Resilience is not just a complimentary individual quality, but something that is built. And you build it through a number of things in your life, part of it being social fabric. There needs to be the support and help around you, even when you may have an unhealthy home environment. Many people have overcome that home situation simply by having at least one caring adult, whether a teacher, mentor or religious leader. How is that expressed in your film?

Redford: Our aim in the film is to make people understand that resilience is something you can create, build or develop, rather than just having as an inherent gift organically or thinking you are a special person. That’s really important. One of the components that expresses itself in the film is the African American experience in this country, in association with Adverse Childhood Trauma. What solutions can be applied in that circumstance, especially in association with generations in the culture of poverty?

Redford: I think everyone understands when these cycles are disrupted, especially in terms of institutionalized poverty, it’s always will be difficult – patterns are put into place, and certain behaviors keep getting repeated. But through what I have witnessed and documented, with proper interventions you can break those cycles. When I made the first film on this subject, ‘Paper Tigers,’ kids were going off the cliff. But then there was intervention, and they won’t go off the cliff.

It doesn’t take billions of dollars or complex medical technologies, and there doesn’t have to be a dramatic upending to the current order. It’s trying to change the mindset of people who deal with youth to have less judgement and more curiosity. That’s asking a lot, emotionally it’s asking people to step up and engage more. But what I often heard was that is easier for them to engage emotionally, than to just be angry and judgmental. Meditation in schools is a technique that is mentioned in your film, much like director David Lynch has done with Transcendental Meditation (TM) in a Detroit school. How is that a progressive method in stemming adverse childhood trauma?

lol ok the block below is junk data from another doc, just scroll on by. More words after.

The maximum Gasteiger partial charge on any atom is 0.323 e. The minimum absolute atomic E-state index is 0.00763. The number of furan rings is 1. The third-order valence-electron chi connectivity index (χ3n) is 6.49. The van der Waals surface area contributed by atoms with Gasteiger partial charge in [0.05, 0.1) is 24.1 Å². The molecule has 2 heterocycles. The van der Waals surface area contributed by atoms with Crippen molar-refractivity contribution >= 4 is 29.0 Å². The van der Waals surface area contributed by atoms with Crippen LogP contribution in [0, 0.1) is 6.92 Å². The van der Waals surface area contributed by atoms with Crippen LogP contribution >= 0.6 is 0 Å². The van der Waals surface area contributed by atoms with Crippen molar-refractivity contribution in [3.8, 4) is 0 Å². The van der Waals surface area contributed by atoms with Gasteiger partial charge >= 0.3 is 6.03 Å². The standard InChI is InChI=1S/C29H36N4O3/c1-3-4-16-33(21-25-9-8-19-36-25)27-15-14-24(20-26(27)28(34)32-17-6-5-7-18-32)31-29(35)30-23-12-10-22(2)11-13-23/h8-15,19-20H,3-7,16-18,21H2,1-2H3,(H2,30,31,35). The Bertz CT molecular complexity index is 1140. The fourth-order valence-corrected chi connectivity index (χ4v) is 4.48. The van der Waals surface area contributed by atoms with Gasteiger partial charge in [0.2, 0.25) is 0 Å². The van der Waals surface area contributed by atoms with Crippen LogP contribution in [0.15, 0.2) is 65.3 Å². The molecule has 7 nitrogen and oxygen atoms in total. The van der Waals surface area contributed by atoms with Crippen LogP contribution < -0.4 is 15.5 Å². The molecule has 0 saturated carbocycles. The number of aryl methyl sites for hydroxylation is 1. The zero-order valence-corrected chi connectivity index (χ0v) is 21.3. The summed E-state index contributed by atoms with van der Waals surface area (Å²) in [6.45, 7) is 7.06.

Redford: There is a wonderful documentary called ‘A Room to Breathe,’ where a school brought in a TM instructor, to try and establish a better classroom environment, and the results and transformations were profound. It’s impossible to ignore, and we make some passing references in my film, but ‘A Room to Breathe’ is a closer look at just how powerful meditation can be. I’m in full support of that technique, and what David Lynch is doing. It’s very important. Did you yourself take the Adverse Childhood Experience test that is described in the film, and what did those results tell you?

Redford: The interesting thing about the ACE study, as it began in the 1990s, is that it was based on a very strict set of ten questions. But what is evolving from that is a better understanding what kind of experiences are beyond the ten questions, and what kind of stressors it generates, there are so many ways that children can be exposed to ongoing stress.